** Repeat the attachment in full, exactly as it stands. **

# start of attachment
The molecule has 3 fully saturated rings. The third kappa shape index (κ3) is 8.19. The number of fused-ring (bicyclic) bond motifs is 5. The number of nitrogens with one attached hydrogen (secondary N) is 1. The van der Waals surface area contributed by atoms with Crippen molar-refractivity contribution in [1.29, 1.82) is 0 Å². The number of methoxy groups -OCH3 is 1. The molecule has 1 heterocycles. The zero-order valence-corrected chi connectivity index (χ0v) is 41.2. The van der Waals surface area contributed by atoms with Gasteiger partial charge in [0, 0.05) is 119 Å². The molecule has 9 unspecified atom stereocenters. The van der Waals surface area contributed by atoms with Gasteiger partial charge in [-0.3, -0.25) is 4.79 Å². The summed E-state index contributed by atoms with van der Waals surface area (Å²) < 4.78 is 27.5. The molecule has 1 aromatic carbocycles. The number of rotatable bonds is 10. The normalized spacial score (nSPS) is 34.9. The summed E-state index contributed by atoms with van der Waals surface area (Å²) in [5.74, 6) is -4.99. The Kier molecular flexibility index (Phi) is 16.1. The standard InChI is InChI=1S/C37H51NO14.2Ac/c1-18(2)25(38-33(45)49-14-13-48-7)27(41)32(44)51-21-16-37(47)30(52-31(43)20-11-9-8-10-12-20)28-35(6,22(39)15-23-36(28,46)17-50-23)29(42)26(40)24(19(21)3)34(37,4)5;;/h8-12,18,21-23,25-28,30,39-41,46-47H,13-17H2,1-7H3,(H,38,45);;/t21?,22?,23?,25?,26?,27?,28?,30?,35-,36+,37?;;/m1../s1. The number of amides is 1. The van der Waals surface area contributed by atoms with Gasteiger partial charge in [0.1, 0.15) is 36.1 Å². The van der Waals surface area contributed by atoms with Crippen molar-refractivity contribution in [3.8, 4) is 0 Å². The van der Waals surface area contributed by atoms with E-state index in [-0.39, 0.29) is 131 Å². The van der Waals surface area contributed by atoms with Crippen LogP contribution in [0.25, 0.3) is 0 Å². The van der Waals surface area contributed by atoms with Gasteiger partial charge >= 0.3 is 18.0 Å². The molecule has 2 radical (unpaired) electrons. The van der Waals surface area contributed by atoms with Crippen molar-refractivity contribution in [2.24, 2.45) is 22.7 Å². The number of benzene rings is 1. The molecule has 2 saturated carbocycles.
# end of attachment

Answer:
The molecule has 3 fully saturated rings. The third kappa shape index (κ3) is 8.19. The number of fused-ring (bicyclic) bond motifs is 5. The number of nitrogens with one attached hydrogen (secondary N) is 1. The van der Waals surface area contributed by atoms with Crippen molar-refractivity contribution in [1.29, 1.82) is 0 Å². The number of methoxy groups -OCH3 is 1. The molecule has 1 heterocycles. The zero-order valence-corrected chi connectivity index (χ0v) is 41.2. The van der Waals surface area contributed by atoms with Gasteiger partial charge in [0, 0.05) is 119 Å². The molecule has 9 unspecified atom stereocenters. The van der Waals surface area contributed by atoms with Gasteiger partial charge in [-0.3, -0.25) is 4.79 Å². The summed E-state index contributed by atoms with van der Waals surface area (Å²) < 4.78 is 27.5. The molecule has 1 aromatic carbocycles. The number of rotatable bonds is 10. The normalized spacial score (nSPS) is 34.9. The summed E-state index contributed by atoms with van der Waals surface area (Å²) in [5.74, 6) is -4.99. The Kier molecular flexibility index (Phi) is 16.1. The standard InChI is InChI=1S/C37H51NO14.2Ac/c1-18(2)25(38-33(45)49-14-13-48-7)27(41)32(44)51-21-16-37(47)30(52-31(43)20-11-9-8-10-12-20)28-35(6,22(39)15-23-36(28,46)17-50-23)29(42)26(40)24(19(21)3)34(37,4)5;;/h8-12,18,21-23,25-28,30,39-41,46-47H,13-17H2,1-7H3,(H,38,45);;/t21?,22?,23?,25?,26?,27?,28?,30?,35-,36+,37?;;/m1../s1. The number of amides is 1. The van der Waals surface area contributed by atoms with Gasteiger partial charge in [0.1, 0.15) is 36.1 Å². The van der Waals surface area contributed by atoms with Crippen molar-refractivity contribution in [3.8, 4) is 0 Å². The van der Waals surface area contributed by atoms with E-state index in [-0.39, 0.29) is 131 Å². The van der Waals surface area contributed by atoms with Crippen LogP contribution in [0.25, 0.3) is 0 Å². The van der Waals surface area contributed by atoms with Gasteiger partial charge >= 0.3 is 18.0 Å². The molecule has 2 radical (unpaired) electrons. The van der Waals surface area contributed by atoms with Crippen molar-refractivity contribution in [2.24, 2.45) is 22.7 Å². The number of benzene rings is 1. The molecule has 2 saturated carbocycles.